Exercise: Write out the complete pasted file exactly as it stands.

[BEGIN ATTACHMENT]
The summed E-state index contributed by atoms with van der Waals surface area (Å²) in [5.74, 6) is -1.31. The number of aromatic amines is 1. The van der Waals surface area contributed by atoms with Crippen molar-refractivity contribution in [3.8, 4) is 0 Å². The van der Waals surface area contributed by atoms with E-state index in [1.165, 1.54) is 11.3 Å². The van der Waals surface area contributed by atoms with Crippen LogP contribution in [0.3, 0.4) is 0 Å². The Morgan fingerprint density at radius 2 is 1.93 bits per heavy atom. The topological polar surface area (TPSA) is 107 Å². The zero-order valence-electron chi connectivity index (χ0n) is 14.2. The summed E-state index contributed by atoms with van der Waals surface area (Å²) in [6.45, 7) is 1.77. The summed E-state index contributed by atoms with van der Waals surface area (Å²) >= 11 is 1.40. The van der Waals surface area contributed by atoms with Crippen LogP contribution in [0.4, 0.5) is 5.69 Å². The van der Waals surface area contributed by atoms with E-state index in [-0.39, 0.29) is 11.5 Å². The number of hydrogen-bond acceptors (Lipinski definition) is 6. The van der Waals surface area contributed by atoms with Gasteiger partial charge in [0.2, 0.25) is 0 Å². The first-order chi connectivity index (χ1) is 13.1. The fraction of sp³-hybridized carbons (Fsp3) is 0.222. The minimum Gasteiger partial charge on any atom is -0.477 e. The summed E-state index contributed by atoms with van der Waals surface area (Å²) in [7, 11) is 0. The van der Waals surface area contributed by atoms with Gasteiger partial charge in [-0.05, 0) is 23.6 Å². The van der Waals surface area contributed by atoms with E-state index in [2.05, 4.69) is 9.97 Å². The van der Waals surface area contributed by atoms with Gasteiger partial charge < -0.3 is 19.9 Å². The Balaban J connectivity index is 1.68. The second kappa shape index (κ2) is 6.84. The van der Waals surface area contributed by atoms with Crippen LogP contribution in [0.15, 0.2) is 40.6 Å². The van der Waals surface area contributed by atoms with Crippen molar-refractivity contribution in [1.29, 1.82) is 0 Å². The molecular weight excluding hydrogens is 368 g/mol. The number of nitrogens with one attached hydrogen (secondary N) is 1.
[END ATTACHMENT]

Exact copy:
The summed E-state index contributed by atoms with van der Waals surface area (Å²) in [5.74, 6) is -1.31. The number of aromatic amines is 1. The van der Waals surface area contributed by atoms with Crippen molar-refractivity contribution in [3.8, 4) is 0 Å². The van der Waals surface area contributed by atoms with E-state index in [1.165, 1.54) is 11.3 Å². The van der Waals surface area contributed by atoms with Crippen LogP contribution in [0.3, 0.4) is 0 Å². The Morgan fingerprint density at radius 2 is 1.93 bits per heavy atom. The topological polar surface area (TPSA) is 107 Å². The zero-order valence-electron chi connectivity index (χ0n) is 14.2. The summed E-state index contributed by atoms with van der Waals surface area (Å²) in [6.45, 7) is 1.77. The summed E-state index contributed by atoms with van der Waals surface area (Å²) >= 11 is 1.40. The van der Waals surface area contributed by atoms with Crippen LogP contribution in [0.4, 0.5) is 5.69 Å². The van der Waals surface area contributed by atoms with E-state index in [-0.39, 0.29) is 11.5 Å². The number of hydrogen-bond acceptors (Lipinski definition) is 6. The van der Waals surface area contributed by atoms with Gasteiger partial charge in [0.2, 0.25) is 0 Å². The first-order chi connectivity index (χ1) is 13.1. The fraction of sp³-hybridized carbons (Fsp3) is 0.222. The minimum Gasteiger partial charge on any atom is -0.477 e. The summed E-state index contributed by atoms with van der Waals surface area (Å²) in [7, 11) is 0. The van der Waals surface area contributed by atoms with Gasteiger partial charge in [-0.05, 0) is 23.6 Å². The van der Waals surface area contributed by atoms with E-state index in [2.05, 4.69) is 9.97 Å². The van der Waals surface area contributed by atoms with Gasteiger partial charge < -0.3 is 19.9 Å². The Balaban J connectivity index is 1.68. The second kappa shape index (κ2) is 6.84. The van der Waals surface area contributed by atoms with Crippen LogP contribution in [0.15, 0.2) is 40.6 Å². The van der Waals surface area contributed by atoms with Crippen molar-refractivity contribution in [1.29, 1.82) is 0 Å². The molecular weight excluding hydrogens is 368 g/mol. The number of nitrogens with one attached hydrogen (secondary N) is 1.